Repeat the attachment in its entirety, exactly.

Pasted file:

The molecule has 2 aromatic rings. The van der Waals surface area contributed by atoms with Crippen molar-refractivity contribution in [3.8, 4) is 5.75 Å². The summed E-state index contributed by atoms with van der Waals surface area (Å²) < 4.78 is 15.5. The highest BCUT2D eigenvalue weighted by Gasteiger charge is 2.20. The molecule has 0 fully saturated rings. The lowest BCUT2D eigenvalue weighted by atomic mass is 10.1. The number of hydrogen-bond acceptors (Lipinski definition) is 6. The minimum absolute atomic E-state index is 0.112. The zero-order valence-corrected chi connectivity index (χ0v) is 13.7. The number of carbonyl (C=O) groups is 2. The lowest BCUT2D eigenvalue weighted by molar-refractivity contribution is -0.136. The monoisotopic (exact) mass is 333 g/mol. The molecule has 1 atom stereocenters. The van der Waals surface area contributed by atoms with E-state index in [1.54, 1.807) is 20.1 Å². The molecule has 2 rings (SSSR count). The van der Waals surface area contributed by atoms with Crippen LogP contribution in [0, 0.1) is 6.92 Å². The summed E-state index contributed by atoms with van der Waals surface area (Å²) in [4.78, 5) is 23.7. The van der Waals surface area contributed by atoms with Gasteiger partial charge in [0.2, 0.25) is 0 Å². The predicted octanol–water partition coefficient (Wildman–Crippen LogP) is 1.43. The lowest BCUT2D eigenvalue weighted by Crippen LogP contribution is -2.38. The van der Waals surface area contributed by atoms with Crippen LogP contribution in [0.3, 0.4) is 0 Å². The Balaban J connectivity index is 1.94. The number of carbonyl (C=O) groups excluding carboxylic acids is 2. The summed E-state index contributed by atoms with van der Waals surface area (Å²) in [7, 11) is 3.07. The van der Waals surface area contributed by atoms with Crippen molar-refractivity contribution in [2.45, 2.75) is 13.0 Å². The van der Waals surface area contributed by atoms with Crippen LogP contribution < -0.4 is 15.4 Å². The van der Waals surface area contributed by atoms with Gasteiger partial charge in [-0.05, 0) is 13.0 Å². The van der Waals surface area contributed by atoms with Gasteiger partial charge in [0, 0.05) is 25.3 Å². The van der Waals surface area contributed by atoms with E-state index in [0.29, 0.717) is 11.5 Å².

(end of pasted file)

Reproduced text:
The molecule has 2 aromatic rings. The van der Waals surface area contributed by atoms with Crippen molar-refractivity contribution in [3.8, 4) is 5.75 Å². The summed E-state index contributed by atoms with van der Waals surface area (Å²) < 4.78 is 15.5. The highest BCUT2D eigenvalue weighted by Gasteiger charge is 2.20. The molecule has 0 fully saturated rings. The lowest BCUT2D eigenvalue weighted by atomic mass is 10.1. The number of hydrogen-bond acceptors (Lipinski definition) is 6. The minimum absolute atomic E-state index is 0.112. The zero-order valence-corrected chi connectivity index (χ0v) is 13.7. The number of carbonyl (C=O) groups is 2. The lowest BCUT2D eigenvalue weighted by molar-refractivity contribution is -0.136. The monoisotopic (exact) mass is 333 g/mol. The molecule has 1 atom stereocenters. The van der Waals surface area contributed by atoms with E-state index in [1.54, 1.807) is 20.1 Å². The molecule has 2 rings (SSSR count). The van der Waals surface area contributed by atoms with Crippen LogP contribution in [0, 0.1) is 6.92 Å². The summed E-state index contributed by atoms with van der Waals surface area (Å²) in [4.78, 5) is 23.7. The van der Waals surface area contributed by atoms with Gasteiger partial charge in [0.2, 0.25) is 0 Å². The predicted octanol–water partition coefficient (Wildman–Crippen LogP) is 1.43. The lowest BCUT2D eigenvalue weighted by Crippen LogP contribution is -2.38. The van der Waals surface area contributed by atoms with Crippen LogP contribution in [0.3, 0.4) is 0 Å². The Balaban J connectivity index is 1.94. The number of carbonyl (C=O) groups excluding carboxylic acids is 2. The summed E-state index contributed by atoms with van der Waals surface area (Å²) in [7, 11) is 3.07. The van der Waals surface area contributed by atoms with Crippen molar-refractivity contribution in [2.45, 2.75) is 13.0 Å². The van der Waals surface area contributed by atoms with Crippen LogP contribution < -0.4 is 15.4 Å². The van der Waals surface area contributed by atoms with Gasteiger partial charge in [-0.05, 0) is 13.0 Å². The van der Waals surface area contributed by atoms with Gasteiger partial charge in [0, 0.05) is 25.3 Å². The van der Waals surface area contributed by atoms with E-state index in [0.29, 0.717) is 11.5 Å².